Alternatives to Marketing Ops Team: Status Quo

Alternatives to Marketing Ops Team: Status Quo
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    We’ve talked a lot about marketing operations this season: what it is, when you might use it, and how you would know if you needed it. In the next few episodes, we’re going to talk about alternatives to marketing ops. Let’s get into what you might be doing instead.

    Listen to Season 3: Episode 13

    The Complexity of Marketing Operations

    Because marketing operations is a relatively new function, there’s a good chance you’re either not using it yet or still figuring out how it would work in your organization. I really love the visualization of marketing operations as the pit crew for the race team that is marketing because it works on so many levels.

    In the beginning, cars were simpler, right? Race teams didn’t need a lot of resources to race the early cars. But then racing matured, technology advanced, and competition heated up. While the same concept of a combustion engine still powers the car, at least for the moment, that too may be changing. The way in which it is configured, the other aspects that need to be thought about, and the complexity of the system have increased exponentially.

    So it goes with marketing. In the beginning, there were far fewer channels, and the industry changed at a slower pace. We didn’t have the pieces of technology that have now come into play and made things more complex. More interesting, certainly, potentially more effective; and our ability to reach and engage with audiences has been wildly expanded, but it’s definitely more complex.

    Alternatives to Marketing Ops: Status Quo

    The first alternative to marketing ops is to just do whatever it is that you are doing today: you know, status quo. In fact, as marketers know, the status quo is usually the thing that we are marketing against the hardest. So, when does this work? The status quo probably works if you don’t need a lot of different channels to connect to your audience. There are still some industries where two channels will do it: say, in-person events and email marketing to engage with the audience between events. Great; perfect!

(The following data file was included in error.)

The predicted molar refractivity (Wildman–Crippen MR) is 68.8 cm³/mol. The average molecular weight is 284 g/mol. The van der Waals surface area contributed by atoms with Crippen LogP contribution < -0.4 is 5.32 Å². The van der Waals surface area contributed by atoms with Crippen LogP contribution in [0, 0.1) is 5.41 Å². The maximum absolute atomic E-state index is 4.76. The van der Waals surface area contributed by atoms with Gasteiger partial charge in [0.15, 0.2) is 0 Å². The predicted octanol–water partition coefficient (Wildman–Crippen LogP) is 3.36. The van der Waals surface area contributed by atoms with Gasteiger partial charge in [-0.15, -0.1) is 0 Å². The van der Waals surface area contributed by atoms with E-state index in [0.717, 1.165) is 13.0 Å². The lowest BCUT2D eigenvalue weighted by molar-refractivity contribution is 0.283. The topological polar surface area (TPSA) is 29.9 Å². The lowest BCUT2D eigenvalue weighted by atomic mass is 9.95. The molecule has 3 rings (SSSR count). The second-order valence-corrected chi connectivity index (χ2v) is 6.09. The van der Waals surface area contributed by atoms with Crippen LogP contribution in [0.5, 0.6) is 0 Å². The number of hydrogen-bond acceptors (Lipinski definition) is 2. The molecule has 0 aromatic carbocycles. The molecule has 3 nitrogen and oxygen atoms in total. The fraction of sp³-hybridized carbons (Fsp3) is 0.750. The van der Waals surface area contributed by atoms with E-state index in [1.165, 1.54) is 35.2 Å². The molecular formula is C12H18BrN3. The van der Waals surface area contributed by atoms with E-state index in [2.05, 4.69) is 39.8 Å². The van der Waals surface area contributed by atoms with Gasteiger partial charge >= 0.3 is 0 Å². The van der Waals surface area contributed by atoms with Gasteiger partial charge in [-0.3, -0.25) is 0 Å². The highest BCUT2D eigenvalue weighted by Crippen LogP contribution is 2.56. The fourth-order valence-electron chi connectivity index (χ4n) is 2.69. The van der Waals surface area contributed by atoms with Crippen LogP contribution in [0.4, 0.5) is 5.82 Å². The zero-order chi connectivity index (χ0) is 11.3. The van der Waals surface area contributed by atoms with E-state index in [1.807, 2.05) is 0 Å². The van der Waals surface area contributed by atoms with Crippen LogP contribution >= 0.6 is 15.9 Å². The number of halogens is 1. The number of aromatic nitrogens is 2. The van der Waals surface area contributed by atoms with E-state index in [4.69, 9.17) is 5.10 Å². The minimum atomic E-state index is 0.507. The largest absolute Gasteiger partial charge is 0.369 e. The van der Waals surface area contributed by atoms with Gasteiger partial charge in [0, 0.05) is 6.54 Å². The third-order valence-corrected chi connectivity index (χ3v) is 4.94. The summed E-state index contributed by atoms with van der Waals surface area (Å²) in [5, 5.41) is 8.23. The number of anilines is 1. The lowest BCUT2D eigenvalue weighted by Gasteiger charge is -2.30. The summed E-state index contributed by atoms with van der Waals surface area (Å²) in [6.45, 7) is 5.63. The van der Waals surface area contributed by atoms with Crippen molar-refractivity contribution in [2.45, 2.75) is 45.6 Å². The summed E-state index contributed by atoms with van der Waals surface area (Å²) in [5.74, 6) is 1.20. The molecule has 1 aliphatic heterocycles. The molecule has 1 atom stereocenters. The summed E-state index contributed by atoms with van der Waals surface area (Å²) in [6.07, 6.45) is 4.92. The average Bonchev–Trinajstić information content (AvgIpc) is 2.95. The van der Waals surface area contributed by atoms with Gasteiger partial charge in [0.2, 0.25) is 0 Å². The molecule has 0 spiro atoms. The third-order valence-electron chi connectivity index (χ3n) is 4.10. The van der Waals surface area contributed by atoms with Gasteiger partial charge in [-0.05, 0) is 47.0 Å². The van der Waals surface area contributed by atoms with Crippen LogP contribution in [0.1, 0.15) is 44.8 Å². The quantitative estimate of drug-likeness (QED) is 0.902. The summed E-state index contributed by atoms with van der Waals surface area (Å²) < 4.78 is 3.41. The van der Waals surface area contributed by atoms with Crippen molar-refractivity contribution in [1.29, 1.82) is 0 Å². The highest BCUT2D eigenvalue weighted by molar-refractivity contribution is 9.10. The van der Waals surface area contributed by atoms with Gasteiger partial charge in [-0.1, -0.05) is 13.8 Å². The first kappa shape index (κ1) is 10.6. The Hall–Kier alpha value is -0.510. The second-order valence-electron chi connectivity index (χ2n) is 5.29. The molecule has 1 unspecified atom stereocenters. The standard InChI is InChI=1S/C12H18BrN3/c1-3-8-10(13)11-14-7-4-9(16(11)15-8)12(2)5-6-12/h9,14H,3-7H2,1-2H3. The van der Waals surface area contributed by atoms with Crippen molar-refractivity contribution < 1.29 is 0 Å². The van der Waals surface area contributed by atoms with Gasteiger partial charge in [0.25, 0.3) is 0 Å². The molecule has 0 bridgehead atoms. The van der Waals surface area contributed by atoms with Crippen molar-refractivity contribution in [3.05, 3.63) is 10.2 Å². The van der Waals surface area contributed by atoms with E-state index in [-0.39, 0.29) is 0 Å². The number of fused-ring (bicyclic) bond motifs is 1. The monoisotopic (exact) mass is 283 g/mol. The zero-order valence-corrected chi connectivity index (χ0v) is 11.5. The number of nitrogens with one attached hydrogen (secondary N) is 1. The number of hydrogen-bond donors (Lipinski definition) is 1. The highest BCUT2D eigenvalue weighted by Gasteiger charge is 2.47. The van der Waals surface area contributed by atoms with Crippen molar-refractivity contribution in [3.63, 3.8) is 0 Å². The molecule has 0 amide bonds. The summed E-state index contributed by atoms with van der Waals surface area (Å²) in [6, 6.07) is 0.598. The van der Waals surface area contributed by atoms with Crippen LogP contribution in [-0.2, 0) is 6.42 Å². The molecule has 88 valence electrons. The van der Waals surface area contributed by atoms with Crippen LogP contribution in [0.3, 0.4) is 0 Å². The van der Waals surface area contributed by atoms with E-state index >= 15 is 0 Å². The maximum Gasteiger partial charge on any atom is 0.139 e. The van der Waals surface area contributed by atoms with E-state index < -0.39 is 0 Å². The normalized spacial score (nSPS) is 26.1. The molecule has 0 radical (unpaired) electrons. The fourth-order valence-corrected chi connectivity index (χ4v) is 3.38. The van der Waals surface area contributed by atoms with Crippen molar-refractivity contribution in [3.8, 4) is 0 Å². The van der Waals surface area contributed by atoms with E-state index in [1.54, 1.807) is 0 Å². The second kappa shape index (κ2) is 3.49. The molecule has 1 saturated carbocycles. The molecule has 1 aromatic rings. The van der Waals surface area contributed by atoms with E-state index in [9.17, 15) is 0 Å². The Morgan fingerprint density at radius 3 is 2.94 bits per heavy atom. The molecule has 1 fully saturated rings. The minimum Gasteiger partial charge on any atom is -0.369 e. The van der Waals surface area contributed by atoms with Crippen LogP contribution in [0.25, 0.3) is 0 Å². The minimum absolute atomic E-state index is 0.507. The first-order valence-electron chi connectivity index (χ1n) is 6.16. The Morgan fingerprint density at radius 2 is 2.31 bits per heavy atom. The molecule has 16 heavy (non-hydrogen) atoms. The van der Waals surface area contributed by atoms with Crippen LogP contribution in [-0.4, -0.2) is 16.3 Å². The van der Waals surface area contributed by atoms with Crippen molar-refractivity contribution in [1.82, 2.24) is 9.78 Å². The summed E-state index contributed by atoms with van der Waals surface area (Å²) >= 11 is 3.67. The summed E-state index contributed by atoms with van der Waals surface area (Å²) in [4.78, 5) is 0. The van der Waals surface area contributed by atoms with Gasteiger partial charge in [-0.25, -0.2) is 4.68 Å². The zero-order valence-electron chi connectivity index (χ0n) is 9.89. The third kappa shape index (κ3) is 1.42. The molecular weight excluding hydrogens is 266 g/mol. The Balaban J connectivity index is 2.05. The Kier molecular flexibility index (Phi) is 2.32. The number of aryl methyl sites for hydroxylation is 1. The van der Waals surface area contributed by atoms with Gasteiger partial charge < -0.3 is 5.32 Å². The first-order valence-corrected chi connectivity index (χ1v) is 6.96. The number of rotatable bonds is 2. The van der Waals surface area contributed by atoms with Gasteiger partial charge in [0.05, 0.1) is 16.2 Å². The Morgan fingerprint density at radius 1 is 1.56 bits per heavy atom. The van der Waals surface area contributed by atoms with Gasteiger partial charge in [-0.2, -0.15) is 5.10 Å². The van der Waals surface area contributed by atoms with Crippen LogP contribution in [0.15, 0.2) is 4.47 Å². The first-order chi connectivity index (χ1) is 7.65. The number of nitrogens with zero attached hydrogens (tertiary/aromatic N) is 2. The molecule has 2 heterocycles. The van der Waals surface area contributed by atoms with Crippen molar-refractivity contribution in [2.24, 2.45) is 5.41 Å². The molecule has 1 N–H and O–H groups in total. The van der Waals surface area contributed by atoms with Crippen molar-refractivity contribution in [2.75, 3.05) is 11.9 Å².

That kind of effective engagement is becoming more infrequent because our audiences are changing and expecting to see us in all the places they’re looking for us. In fact, that was really the catalyst for a group of surgeons to finally bite the bullet and think about their entire online presence so they could show up where their patients were looking for them. Not only was their website outdated and lacking information, but information on their practice and surgeons could hardly be found anywhere online. That’s right, no Google Business profile, no LinkedIn profiles, no directory listings…pretty much nothing. Their patients were so desperate to get information about the person that was going to operate on them that they ended up finding the high school hobbies and distant relatives of their surgeons on the internet because the surgeons themselves weren’t supplying any information there.

    When Status Quo Isn’t Good Enough

    The status quo works until it doesn’t or becomes too painful to keep going the way you’re going. Many times, when we aren’t aware of marketing operations or choose not to engage marketing operations, our creative teams are burdened with a lot of technology that really isn’t in their lane. Or there’s an inordinate amount of time spent figuring out or fixing systems, or marketing teams become very reliant on other departments in the organization to assist them with the technology. Those departments are usually IT or operations.

    And again, depending on your needs, and depending on where you’re trying to go, that can work for a while. When it stops working is when the reliance on the outside teams is holding up time-sensitive campaigns, or the marketing team isn’t able to actually get in the places that their audience is looking for them because they lack the technology, systems, or implementation to be able to execute those campaigns.

    And further, the place that status quo is never working, but it doesn’t show up until later, is in the metrics. Right now, there’s a big change happening in the industry. Google Analytics is changing from Universal Analytics to Google Analytics 4, and they just announced that Universal Analytics will stop collecting data in June 2023. Well, if you’re a team that’s relying on Google Analytics, and you don’t know how that’s implemented or what it means to change to GA4, then you need marketing operations. These types of shifts in platforms are many times when the status quo quits working.

    When you can identify what is working and have awareness in place so that you can see when things stop working, then you can know when to engage with the marketing operations to facilitate your campaigns, understand your progress, and ultimately get better results with fewer resources.

    What Are Your Alternatives to Marketing Ops?

    It’s frustrating when things change because updating can be a time suck. There’s stuff to learn, plans to make, and then you have to do the work to move. Let’s shortcut your move to Google Analytics 4. Grab the Efficient Marketer’s Guide to Google Analytics 4 to get just what you need to know to easily move to this new platform. Download your free guide now.

    In the next episode, we’ll sort through another alternative to marketing ops: using virtual assistants. Does this work? Listen in to find out.

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